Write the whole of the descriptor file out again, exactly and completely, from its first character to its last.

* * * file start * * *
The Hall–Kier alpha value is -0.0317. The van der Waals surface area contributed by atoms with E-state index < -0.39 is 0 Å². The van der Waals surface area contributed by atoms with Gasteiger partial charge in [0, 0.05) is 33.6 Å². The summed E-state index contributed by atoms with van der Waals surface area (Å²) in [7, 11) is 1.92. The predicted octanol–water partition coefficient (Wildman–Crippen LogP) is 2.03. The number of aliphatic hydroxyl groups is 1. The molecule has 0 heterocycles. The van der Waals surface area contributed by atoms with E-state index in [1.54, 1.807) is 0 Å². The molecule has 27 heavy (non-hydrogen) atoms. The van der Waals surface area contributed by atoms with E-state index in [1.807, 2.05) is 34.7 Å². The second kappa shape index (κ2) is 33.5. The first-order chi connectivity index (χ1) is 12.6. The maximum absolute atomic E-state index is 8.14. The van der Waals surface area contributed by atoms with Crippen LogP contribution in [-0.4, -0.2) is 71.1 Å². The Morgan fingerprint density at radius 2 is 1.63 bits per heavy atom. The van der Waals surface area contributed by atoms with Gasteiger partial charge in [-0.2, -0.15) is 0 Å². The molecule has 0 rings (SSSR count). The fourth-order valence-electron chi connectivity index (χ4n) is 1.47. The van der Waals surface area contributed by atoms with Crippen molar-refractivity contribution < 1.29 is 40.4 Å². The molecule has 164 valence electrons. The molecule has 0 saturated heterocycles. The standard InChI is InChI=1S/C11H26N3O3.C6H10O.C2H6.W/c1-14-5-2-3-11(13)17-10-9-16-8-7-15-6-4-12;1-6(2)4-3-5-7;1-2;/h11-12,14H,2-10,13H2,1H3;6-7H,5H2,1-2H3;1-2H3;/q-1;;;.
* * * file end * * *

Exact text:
The Hall–Kier alpha value is -0.0317. The van der Waals surface area contributed by atoms with E-state index < -0.39 is 0 Å². The van der Waals surface area contributed by atoms with Gasteiger partial charge in [0, 0.05) is 33.6 Å². The summed E-state index contributed by atoms with van der Waals surface area (Å²) in [7, 11) is 1.92. The predicted octanol–water partition coefficient (Wildman–Crippen LogP) is 2.03. The number of aliphatic hydroxyl groups is 1. The molecule has 0 heterocycles. The van der Waals surface area contributed by atoms with E-state index in [1.54, 1.807) is 0 Å². The molecule has 27 heavy (non-hydrogen) atoms. The van der Waals surface area contributed by atoms with E-state index in [1.807, 2.05) is 34.7 Å². The second kappa shape index (κ2) is 33.5. The first-order chi connectivity index (χ1) is 12.6. The maximum absolute atomic E-state index is 8.14. The van der Waals surface area contributed by atoms with Crippen LogP contribution in [-0.4, -0.2) is 71.1 Å². The Morgan fingerprint density at radius 2 is 1.63 bits per heavy atom. The van der Waals surface area contributed by atoms with Gasteiger partial charge in [-0.2, -0.15) is 0 Å². The molecule has 0 rings (SSSR count). The fourth-order valence-electron chi connectivity index (χ4n) is 1.47. The van der Waals surface area contributed by atoms with Crippen molar-refractivity contribution < 1.29 is 40.4 Å². The molecule has 164 valence electrons. The molecule has 0 saturated heterocycles. The standard InChI is InChI=1S/C11H26N3O3.C6H10O.C2H6.W/c1-14-5-2-3-11(13)17-10-9-16-8-7-15-6-4-12;1-6(2)4-3-5-7;1-2;/h11-12,14H,2-10,13H2,1H3;6-7H,5H2,1-2H3;1-2H3;/q-1;;;.